Anne Hutchinson: Background and introduction
Having grown up in Rhode Island, I could not help but learn about the colony’s founder Roger Williams. He was a Puritan who’d emigrated to the Massachusetts Bay Colony in 1630 but was banished from it just 5 years later. He was convicted of sedition and heresy.
Williams believed the Church of England was thoroughly corrupt and advocated for complete separation (unlike the Puritans who thought it could be reformed). He also was increasingly displeased at what he saw as unfair dealings with the Native Americans regarding land purchases, and incidentally Williams was an abolitionist, too. Massachusetts Governor William Bradford declared Williams’ ideas strange and causing a problem for Williams and the church. Williams was eventually tried. Banished,Rogers established Providence (Rhode Island).
Enter Anne Hutchinson, the first entry in my new series. In an era when women were mainly quiet at home and invisible, Hutchinson was loud and active. An intelligent, complex, wayward mother of 15 children, she, too, was tried and banished from the Massachusetts Bay Colony just two years after Williams was exiled. Exiled in 1638 and left with nowhere to go, she traipsed to Rhode Island where she was welcomed by Roger Williams. That’s the background.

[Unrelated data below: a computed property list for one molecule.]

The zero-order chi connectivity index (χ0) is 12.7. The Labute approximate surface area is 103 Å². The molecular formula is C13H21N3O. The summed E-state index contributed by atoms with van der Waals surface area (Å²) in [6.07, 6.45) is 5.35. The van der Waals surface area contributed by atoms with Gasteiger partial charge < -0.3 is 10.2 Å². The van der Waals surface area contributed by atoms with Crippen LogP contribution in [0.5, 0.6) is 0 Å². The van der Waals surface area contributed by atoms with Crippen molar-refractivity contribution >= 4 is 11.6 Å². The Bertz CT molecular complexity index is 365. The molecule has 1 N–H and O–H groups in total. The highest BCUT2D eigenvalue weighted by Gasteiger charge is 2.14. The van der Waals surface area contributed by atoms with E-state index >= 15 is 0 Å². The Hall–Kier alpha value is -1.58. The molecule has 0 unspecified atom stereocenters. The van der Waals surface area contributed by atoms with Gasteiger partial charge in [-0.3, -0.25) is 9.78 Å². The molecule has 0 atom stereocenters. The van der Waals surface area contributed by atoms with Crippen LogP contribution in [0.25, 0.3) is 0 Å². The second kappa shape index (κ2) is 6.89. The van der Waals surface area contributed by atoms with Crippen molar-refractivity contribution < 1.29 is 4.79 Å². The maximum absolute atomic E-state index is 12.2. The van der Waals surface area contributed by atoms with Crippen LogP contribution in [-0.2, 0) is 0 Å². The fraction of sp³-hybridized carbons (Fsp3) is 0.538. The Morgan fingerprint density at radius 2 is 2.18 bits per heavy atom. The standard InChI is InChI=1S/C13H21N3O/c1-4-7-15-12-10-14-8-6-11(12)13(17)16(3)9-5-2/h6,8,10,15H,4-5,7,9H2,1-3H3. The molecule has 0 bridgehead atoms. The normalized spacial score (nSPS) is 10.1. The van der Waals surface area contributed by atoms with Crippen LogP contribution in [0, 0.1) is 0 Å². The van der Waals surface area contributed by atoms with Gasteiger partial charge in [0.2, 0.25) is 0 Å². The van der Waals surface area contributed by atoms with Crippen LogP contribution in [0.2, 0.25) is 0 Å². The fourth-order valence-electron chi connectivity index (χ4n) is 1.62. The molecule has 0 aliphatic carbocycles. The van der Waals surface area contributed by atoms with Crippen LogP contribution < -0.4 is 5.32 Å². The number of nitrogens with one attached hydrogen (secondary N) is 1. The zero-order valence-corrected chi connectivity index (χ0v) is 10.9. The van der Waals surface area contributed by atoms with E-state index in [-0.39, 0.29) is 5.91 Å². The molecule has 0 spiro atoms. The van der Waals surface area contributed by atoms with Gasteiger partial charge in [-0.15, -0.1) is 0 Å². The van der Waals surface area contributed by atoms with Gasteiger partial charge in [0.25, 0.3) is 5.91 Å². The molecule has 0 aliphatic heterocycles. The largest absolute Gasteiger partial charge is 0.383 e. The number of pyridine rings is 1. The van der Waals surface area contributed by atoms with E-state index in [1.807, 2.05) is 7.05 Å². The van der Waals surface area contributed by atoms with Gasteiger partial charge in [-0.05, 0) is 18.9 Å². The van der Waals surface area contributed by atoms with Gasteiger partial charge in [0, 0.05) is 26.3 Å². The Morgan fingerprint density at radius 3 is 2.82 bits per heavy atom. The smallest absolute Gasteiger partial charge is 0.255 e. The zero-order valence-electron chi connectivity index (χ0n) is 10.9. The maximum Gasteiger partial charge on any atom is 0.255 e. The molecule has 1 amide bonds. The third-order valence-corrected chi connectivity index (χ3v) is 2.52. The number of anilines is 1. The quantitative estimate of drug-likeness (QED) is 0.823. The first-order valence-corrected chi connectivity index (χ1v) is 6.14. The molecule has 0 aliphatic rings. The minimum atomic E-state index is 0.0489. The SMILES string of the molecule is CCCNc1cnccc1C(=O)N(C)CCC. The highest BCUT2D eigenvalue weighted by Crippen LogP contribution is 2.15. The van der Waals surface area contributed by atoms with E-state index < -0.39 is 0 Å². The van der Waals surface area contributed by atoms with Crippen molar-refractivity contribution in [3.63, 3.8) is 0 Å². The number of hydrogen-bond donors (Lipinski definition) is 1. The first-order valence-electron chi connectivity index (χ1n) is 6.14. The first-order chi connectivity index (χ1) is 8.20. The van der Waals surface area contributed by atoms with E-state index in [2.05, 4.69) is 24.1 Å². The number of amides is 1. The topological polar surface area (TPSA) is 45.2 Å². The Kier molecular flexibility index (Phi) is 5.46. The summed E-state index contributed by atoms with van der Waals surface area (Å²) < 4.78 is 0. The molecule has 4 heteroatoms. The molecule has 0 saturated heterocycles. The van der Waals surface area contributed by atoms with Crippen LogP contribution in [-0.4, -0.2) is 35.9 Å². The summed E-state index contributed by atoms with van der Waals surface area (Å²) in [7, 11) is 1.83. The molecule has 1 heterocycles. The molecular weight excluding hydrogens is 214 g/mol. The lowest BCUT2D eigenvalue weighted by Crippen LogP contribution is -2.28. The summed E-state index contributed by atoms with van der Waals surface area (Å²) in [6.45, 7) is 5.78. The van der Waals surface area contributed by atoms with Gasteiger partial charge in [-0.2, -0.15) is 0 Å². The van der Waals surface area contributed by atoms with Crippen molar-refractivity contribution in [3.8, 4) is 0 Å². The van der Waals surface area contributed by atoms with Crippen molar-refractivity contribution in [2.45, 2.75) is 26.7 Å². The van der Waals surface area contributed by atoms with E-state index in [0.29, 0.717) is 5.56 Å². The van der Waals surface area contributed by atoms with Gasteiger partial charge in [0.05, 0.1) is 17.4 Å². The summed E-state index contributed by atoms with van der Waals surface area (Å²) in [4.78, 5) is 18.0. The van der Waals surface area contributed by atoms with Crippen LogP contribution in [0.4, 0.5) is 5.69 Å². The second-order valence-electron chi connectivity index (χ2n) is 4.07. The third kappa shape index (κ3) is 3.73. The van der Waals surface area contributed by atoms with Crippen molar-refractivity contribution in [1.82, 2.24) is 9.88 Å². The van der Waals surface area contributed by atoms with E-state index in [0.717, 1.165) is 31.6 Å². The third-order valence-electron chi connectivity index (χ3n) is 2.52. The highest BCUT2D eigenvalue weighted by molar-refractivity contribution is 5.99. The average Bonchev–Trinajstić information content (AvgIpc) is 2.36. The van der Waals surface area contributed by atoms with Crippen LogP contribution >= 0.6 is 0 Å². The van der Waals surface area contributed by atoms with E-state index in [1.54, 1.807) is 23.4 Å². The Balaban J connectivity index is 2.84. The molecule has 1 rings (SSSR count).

Sometimes we think of our historical brethren as backward or uneducated, but in fact Puritan Massachusetts was populated with highly literate people, and that included the women.
The early settlers of Massachusetts included more than 100 graduates of Oxford and Cambridge. One historian termed Massachusetts “the best-educated community the world has ever known.” Puritan women, though they didn’t receive a college education, were generally literate and often well-read. The only respectable female vocation in Puritan America was managing a household. But that “household” generally included large numbers of children, servants, apprentices, and even single men and women (who were required to live with families). (Source)